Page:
Grant's first chapter covers the history of the Campania area of Italy from Greek colonization through the Social Wars and into the mid First Century CE. This is a history of the area and its relationship with Greece and Rome. This construction is laid out before the reader effortlessly in nine pages. This is Grant at his best, totally relaxed with an easy mastery of the material to be covered. Subsequent chapters on the mountain, towns and meeting places, religion and philosphers, rural and urban residences, and three more topics are rolled out. This book was a fun read considering that the topics are approached in a scholarly fashion. Very rarely does the book lack the necessary level of detail. I know there are newer books on the subject, and there are certainly more specialized studies of Pompeii. However, in my case I learned a lot. And I enjoyed doing it.
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13 of 14 people found the following review helpful By Wallace V. French III on September 3, 2002
Format: Paperback
Easily the best book on the subject. In typical Grant style he brings yet another ancient history topic to the masses. This book is easy to read and has a pretty good black and white photo insert. The outlines and graphs of the various homes in Pompeii and Ercolano are very well done. Grant goes into detail about the history of the region around southern Italy (not just Pompeii) which is helpful in understanding the urban development of ancient cities like Pompeii. He sheds light on every day life in Pompeii including chapters on the layouts of homes, the importance of gardening in ancient Italy, religious life, political life, and sports. He mixes primary and secondary sources very well. Primary sources include letters written by witnesses of the great eruption including a very important one written by someone witnessing everything from a ship on the sea. A great book by a great historian.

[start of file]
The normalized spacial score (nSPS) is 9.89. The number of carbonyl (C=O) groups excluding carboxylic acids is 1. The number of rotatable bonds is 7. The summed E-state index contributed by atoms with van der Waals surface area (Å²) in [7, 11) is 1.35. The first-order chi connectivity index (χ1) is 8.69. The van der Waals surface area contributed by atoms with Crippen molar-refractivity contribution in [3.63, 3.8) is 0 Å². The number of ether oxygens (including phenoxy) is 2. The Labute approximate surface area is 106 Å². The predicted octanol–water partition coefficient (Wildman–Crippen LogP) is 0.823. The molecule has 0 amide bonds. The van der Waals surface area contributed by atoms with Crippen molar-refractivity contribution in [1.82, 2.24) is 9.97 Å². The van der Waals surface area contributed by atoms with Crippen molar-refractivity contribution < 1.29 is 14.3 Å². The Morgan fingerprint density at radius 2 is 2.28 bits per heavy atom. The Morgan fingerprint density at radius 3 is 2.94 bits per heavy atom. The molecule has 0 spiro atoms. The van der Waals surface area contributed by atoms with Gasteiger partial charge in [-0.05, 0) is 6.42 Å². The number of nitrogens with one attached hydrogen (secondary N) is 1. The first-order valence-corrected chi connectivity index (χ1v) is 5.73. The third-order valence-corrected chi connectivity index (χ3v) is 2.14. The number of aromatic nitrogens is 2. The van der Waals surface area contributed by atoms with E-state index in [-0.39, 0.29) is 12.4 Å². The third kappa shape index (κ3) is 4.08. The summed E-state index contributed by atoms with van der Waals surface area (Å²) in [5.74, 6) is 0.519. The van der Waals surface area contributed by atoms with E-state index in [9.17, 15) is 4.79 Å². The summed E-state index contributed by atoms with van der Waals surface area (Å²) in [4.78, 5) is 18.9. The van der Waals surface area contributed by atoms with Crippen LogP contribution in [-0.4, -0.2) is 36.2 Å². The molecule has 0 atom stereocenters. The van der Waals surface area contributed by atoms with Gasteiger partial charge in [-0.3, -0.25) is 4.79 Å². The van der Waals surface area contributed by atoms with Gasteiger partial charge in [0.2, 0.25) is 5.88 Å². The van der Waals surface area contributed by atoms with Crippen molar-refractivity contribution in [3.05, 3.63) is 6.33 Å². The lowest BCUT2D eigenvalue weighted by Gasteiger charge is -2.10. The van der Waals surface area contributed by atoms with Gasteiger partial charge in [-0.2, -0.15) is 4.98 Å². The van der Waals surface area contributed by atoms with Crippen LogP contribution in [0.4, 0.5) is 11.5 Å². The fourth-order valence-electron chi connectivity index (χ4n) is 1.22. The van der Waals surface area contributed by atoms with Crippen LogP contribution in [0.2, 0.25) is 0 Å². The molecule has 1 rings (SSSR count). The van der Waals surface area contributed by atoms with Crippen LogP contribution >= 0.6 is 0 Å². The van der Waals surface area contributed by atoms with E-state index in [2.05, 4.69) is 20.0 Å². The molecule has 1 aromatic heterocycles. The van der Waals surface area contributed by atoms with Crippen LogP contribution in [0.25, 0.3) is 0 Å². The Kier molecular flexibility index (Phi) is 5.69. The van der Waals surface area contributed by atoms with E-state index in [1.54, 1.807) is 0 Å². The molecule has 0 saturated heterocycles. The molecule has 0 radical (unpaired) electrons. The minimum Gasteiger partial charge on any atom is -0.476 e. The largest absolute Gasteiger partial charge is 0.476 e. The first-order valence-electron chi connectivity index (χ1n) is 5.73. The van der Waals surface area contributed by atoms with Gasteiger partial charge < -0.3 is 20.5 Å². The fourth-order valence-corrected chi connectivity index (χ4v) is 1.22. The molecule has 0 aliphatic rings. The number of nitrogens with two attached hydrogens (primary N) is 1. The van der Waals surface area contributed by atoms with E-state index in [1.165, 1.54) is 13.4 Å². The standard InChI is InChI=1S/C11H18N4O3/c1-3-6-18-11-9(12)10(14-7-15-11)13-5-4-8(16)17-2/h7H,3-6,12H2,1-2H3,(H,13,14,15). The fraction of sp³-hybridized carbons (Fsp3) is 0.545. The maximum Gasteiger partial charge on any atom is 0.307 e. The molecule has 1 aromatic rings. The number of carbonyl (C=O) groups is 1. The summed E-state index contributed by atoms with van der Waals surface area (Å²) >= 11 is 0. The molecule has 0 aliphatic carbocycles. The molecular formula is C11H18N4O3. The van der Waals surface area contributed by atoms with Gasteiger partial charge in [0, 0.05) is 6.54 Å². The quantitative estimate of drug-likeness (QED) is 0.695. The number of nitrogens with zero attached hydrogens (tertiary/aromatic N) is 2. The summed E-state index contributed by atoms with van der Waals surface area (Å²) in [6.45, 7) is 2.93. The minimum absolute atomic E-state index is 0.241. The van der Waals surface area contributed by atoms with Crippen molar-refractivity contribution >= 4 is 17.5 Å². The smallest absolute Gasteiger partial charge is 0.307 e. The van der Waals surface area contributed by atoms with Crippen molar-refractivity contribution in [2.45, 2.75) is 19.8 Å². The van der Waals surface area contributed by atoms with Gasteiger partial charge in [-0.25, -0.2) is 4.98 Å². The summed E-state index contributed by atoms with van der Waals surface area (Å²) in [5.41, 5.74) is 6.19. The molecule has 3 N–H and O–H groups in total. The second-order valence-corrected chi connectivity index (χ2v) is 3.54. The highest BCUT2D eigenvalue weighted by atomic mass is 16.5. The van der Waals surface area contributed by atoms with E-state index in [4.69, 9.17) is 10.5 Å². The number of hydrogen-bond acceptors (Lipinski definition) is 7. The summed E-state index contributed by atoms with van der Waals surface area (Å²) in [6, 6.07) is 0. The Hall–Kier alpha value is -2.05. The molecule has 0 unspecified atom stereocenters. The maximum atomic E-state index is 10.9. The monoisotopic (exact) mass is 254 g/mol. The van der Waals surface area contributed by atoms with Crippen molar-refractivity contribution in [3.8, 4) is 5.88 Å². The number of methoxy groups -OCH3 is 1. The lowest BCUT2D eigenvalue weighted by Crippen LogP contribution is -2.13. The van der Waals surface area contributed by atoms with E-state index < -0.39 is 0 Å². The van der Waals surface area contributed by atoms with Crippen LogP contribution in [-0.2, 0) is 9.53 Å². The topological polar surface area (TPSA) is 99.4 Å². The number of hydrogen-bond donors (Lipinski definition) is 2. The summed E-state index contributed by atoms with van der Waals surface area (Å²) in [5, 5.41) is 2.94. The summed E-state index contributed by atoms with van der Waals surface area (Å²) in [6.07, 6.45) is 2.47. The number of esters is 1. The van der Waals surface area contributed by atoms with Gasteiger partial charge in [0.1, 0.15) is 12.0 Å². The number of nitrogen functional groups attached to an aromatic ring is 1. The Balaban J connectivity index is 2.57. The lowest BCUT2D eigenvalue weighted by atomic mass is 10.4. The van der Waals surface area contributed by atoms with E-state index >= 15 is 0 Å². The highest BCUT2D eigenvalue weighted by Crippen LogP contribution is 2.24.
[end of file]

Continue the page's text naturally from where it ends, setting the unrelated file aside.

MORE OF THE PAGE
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By gormenghast on January 15, 2012
Format: Paperback
Michael Grant is a British historian who has written extensively about the ancient world. His books were assigned reading when I was a Classics major in college. They often have a dry, textbook-y quality to them, but "Cities of Vesuvius: Pompeii and Herculaneum" is accessible and absorbing.

Vesuvius erupted on August 24, 79 AD, destroying Pompeii and Herculaneum as well as seven other towns or villages. Pompeii and Herculaneum have been partially excavated. Grant convincingly recreates the day of the disaster, explaining how the residents of the two cities succumbed to different fates: many people in Pompeii had no time to escape, killed by poisonous gases or falling debris where they stood, their bodies frozen in place in perpetuity as pumice stone and ash hailed down; Herculaneum, in contrast, was consumed by a slow but steady flow of mud-lava, which buried the city but allowed the residents time to escape. In both places, the bodies of people and animals as well as thousands of objects were miraculously preserved, carbonized by the mud and ash. Even eggshells in a cupboards of Pompeii and Herculaneum remain intact. Grant explains the method by which the bodies were removed from the hardened ash that encased them, and he discusses the various (and sometimes disastrous) excavation efforts that have been made over the centuries.

Detailed descriptions of the cities - their physical layout, public and religious buildings, baths and public lavatories, cemeteries, and private houses - are provided.